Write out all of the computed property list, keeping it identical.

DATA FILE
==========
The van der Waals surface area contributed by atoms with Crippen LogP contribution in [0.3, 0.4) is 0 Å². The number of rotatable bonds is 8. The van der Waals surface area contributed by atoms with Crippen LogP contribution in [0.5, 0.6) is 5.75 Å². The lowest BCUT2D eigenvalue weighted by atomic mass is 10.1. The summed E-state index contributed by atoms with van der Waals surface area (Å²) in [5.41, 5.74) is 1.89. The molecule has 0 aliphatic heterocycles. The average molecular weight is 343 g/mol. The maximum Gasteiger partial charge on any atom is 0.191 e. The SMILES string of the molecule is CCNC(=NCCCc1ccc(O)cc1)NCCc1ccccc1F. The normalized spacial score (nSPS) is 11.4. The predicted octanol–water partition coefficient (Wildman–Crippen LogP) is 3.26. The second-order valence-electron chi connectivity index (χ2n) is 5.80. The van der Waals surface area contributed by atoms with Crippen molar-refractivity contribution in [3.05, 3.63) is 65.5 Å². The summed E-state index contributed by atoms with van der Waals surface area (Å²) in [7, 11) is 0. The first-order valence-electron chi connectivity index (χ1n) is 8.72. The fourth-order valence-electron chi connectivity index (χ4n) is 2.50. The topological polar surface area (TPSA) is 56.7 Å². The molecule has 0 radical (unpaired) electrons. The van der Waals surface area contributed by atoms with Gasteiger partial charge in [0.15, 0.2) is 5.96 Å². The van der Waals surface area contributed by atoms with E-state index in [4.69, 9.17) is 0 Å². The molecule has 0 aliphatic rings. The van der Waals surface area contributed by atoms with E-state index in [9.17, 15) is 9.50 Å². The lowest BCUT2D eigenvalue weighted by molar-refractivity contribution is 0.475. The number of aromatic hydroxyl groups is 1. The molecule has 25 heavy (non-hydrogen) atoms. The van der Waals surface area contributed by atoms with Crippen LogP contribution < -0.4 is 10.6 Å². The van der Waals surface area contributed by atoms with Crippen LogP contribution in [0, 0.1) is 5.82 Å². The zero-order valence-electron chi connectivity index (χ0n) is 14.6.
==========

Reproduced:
The van der Waals surface area contributed by atoms with Crippen LogP contribution in [0.3, 0.4) is 0 Å². The number of rotatable bonds is 8. The van der Waals surface area contributed by atoms with Crippen LogP contribution in [0.5, 0.6) is 5.75 Å². The lowest BCUT2D eigenvalue weighted by atomic mass is 10.1. The summed E-state index contributed by atoms with van der Waals surface area (Å²) in [5.41, 5.74) is 1.89. The molecule has 0 aliphatic heterocycles. The average molecular weight is 343 g/mol. The maximum Gasteiger partial charge on any atom is 0.191 e. The SMILES string of the molecule is CCNC(=NCCCc1ccc(O)cc1)NCCc1ccccc1F. The normalized spacial score (nSPS) is 11.4. The predicted octanol–water partition coefficient (Wildman–Crippen LogP) is 3.26. The second-order valence-electron chi connectivity index (χ2n) is 5.80. The van der Waals surface area contributed by atoms with Crippen molar-refractivity contribution in [3.05, 3.63) is 65.5 Å². The summed E-state index contributed by atoms with van der Waals surface area (Å²) in [7, 11) is 0. The first-order valence-electron chi connectivity index (χ1n) is 8.72. The fourth-order valence-electron chi connectivity index (χ4n) is 2.50. The topological polar surface area (TPSA) is 56.7 Å². The molecule has 0 radical (unpaired) electrons. The van der Waals surface area contributed by atoms with Gasteiger partial charge in [0.15, 0.2) is 5.96 Å². The van der Waals surface area contributed by atoms with E-state index in [4.69, 9.17) is 0 Å². The molecule has 0 aliphatic rings. The van der Waals surface area contributed by atoms with E-state index in [9.17, 15) is 9.50 Å². The lowest BCUT2D eigenvalue weighted by molar-refractivity contribution is 0.475. The number of aromatic hydroxyl groups is 1. The molecule has 25 heavy (non-hydrogen) atoms. The van der Waals surface area contributed by atoms with Crippen LogP contribution < -0.4 is 10.6 Å². The van der Waals surface area contributed by atoms with Crippen LogP contribution in [0, 0.1) is 5.82 Å². The zero-order valence-electron chi connectivity index (χ0n) is 14.6.